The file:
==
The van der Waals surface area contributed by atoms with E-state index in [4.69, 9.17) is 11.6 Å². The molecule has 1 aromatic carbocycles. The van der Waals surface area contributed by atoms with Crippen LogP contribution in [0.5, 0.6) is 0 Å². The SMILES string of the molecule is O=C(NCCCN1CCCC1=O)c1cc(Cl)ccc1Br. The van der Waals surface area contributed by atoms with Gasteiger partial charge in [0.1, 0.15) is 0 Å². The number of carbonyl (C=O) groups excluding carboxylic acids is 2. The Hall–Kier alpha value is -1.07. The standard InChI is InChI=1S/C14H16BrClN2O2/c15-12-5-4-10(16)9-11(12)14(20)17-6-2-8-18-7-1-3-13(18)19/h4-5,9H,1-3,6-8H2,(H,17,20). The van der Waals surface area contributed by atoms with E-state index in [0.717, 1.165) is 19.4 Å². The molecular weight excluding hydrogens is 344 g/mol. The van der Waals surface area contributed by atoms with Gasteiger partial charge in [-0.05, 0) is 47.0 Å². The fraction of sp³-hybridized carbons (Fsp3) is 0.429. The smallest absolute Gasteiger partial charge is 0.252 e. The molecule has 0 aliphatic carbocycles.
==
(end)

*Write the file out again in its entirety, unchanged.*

The van der Waals surface area contributed by atoms with E-state index in [4.69, 9.17) is 11.6 Å². The molecule has 1 aromatic carbocycles. The van der Waals surface area contributed by atoms with Crippen LogP contribution in [0.5, 0.6) is 0 Å². The SMILES string of the molecule is O=C(NCCCN1CCCC1=O)c1cc(Cl)ccc1Br. The van der Waals surface area contributed by atoms with Gasteiger partial charge in [0.1, 0.15) is 0 Å². The number of carbonyl (C=O) groups excluding carboxylic acids is 2. The Hall–Kier alpha value is -1.07. The standard InChI is InChI=1S/C14H16BrClN2O2/c15-12-5-4-10(16)9-11(12)14(20)17-6-2-8-18-7-1-3-13(18)19/h4-5,9H,1-3,6-8H2,(H,17,20). The van der Waals surface area contributed by atoms with E-state index in [0.717, 1.165) is 19.4 Å². The molecular weight excluding hydrogens is 344 g/mol. The van der Waals surface area contributed by atoms with Gasteiger partial charge in [-0.05, 0) is 47.0 Å². The fraction of sp³-hybridized carbons (Fsp3) is 0.429. The smallest absolute Gasteiger partial charge is 0.252 e. The molecule has 0 aliphatic carbocycles.